OKLAHOMA CITY – The Oklahoma Employment Security Commission (OESC) reports that continued claims and the continued claims’ four-week moving average declined, while initial claims and the initial claims’ four-week moving average increased slightly for the week ending May 14.


“Oklahoma has sustained its position as a national leader in economic recovery and strength, and we continue to build on that momentum to maintain our thriving economy,”  said OESC Executive Director Shelley Zumwalt. “The decrease in continued claims in both the weekly and four-week moving average is a strong indicator of the overall health of the workforce. OESC remains committed to providing reemployment services to help individuals find jobs across the state.”


Weekly Unemployment Numbers for Week Ending May 14

  • For the file week ending May 14, the number of initial claims, unadjusted, totaled 1,890, an increase of 176 from the previous week's level of 1,714.
  • For the same file week, the less volatile initial claims’ 4-week moving average was 1,942, an increase of 28 from the previous week's average of 1,914.
  • The number of continued claims totaled 11,266, a decrease of 132 from the previous week’s level of 11,398.
  • Continued claims’ four-week moving average was 11,163, a decrease of 38 from the previous week's average of 11,201. 


Nationally, the advance figure for seasonally adjusted initial claims for the week ending May 21 was 210,000, a decrease of 8,000 from the previous week's unrevised level, the U.S. Department of Labor (U.S. DOL) reports. The four-week moving average was 206,750, an increase of 7,250 from the previous week's unrevised average. For the week ending May 14, the U.S. DOL reports the advance seasonally adjusted insured unemployment rate was 1.0%, an increase of 0.1 percentage point from the previous week’s unrevised rate.


The national weekly seasonally adjusted initial claims report is one of 10 components in the Composite Index of Leading Economic Indicators. To smooth out the volatility in the weekly initial claims data, a four-week moving average is used to assess trends.


Claimant Resources

OESC is an excellent resource for people looking to reenter the job market by connecting Oklahomans with available employment throughhttps://okjobmatch.com/.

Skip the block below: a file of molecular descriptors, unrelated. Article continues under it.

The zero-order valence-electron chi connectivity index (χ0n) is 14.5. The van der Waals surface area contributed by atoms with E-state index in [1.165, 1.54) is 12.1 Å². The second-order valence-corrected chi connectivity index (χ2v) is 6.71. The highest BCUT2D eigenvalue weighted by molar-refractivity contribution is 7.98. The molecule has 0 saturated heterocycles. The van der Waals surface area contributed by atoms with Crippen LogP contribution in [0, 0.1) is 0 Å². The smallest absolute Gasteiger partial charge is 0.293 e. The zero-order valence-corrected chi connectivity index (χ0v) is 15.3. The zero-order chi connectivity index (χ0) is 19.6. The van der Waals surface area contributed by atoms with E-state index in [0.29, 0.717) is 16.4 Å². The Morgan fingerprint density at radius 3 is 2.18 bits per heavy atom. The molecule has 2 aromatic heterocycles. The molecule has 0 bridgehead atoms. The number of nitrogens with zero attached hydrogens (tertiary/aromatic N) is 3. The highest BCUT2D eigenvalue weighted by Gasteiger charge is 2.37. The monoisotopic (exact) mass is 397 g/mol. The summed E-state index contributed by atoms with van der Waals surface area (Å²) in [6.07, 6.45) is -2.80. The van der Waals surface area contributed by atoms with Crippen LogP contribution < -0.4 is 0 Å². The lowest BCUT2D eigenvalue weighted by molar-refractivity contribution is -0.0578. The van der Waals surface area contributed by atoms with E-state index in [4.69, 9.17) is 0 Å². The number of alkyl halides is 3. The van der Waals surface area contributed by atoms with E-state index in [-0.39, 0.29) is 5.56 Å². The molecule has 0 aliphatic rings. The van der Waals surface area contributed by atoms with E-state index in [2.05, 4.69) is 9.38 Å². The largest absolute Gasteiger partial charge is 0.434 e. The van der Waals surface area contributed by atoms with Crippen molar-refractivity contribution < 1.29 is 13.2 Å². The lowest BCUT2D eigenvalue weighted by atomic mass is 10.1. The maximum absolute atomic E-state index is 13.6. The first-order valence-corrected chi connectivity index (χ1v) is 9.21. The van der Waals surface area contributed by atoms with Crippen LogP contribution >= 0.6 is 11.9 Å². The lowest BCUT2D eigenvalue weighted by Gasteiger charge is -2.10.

To learn about labor market information, including wage information, skills employers are looking for, standard pay, how to negotiate salary, and more, visit https://oklahoma.gov/oesc/labor-market.


For resume writing assistance and access to hiring events, visit an Oklahoma Works - American Job Center location. Locations can be found at https://oklahoma.gov/oesc/locations.


Claimants looking for work who need child care assistance are encouraged to use the Oklahoma Department of Human Services’ (OKDHS) 60 days of subsidized child care by visiting https://okdhslive.org/.


All RESEA selected claimants will receive labor market information that provides claimants with information about the job market, including skills employers are looking for, standard pay, how to negotiate salary, and more.


Individuals seeking unemployment benefits should go tohttps://ui.ok.gov and create an account with the Get Started button to connect their Social Security number and pull all unemployment information into one location.


Unemployment claimants should be aware that not returning to work when recalled or when work is available could potentially lead to disqualification from receiving unemployment benefits.


Employers may report this activity by emailing returntowork@oesc.state.ok.us, calling 405-962-7524, or mailing OESC at P.O. Box 52006, Oklahoma City, OK, 73152-2006.


If a claimant returns to work full time, they should keep their unemployment claim open with OESC and not certify a weekly claim. If they return part-time, a claimant may continue to certify their weekly claim and must report all gross earnings for the week to potentially receive a partial benefit. Eligibility for continued benefits is determined by the circumstances of each individual claimant.



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